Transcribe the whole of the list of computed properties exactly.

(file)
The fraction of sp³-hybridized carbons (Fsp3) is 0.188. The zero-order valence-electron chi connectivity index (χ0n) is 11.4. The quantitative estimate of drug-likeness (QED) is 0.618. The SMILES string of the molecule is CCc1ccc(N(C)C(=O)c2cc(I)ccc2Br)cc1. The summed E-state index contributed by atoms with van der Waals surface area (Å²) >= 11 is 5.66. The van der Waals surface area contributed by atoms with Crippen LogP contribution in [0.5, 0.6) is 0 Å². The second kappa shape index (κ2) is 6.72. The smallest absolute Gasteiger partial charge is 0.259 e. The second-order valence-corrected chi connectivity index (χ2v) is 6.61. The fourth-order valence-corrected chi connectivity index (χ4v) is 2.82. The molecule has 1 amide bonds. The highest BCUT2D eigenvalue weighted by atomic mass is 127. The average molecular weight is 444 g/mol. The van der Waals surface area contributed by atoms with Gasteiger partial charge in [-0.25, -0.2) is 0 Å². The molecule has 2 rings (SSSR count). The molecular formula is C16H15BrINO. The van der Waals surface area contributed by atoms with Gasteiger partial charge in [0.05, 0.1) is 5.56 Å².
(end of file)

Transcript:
The fraction of sp³-hybridized carbons (Fsp3) is 0.188. The zero-order valence-electron chi connectivity index (χ0n) is 11.4. The quantitative estimate of drug-likeness (QED) is 0.618. The SMILES string of the molecule is CCc1ccc(N(C)C(=O)c2cc(I)ccc2Br)cc1. The summed E-state index contributed by atoms with van der Waals surface area (Å²) >= 11 is 5.66. The van der Waals surface area contributed by atoms with Crippen LogP contribution in [0.5, 0.6) is 0 Å². The second kappa shape index (κ2) is 6.72. The smallest absolute Gasteiger partial charge is 0.259 e. The second-order valence-corrected chi connectivity index (χ2v) is 6.61. The fourth-order valence-corrected chi connectivity index (χ4v) is 2.82. The molecule has 1 amide bonds. The highest BCUT2D eigenvalue weighted by atomic mass is 127. The average molecular weight is 444 g/mol. The van der Waals surface area contributed by atoms with Gasteiger partial charge in [-0.25, -0.2) is 0 Å². The molecule has 2 rings (SSSR count). The molecular formula is C16H15BrINO. The van der Waals surface area contributed by atoms with Gasteiger partial charge in [0.05, 0.1) is 5.56 Å².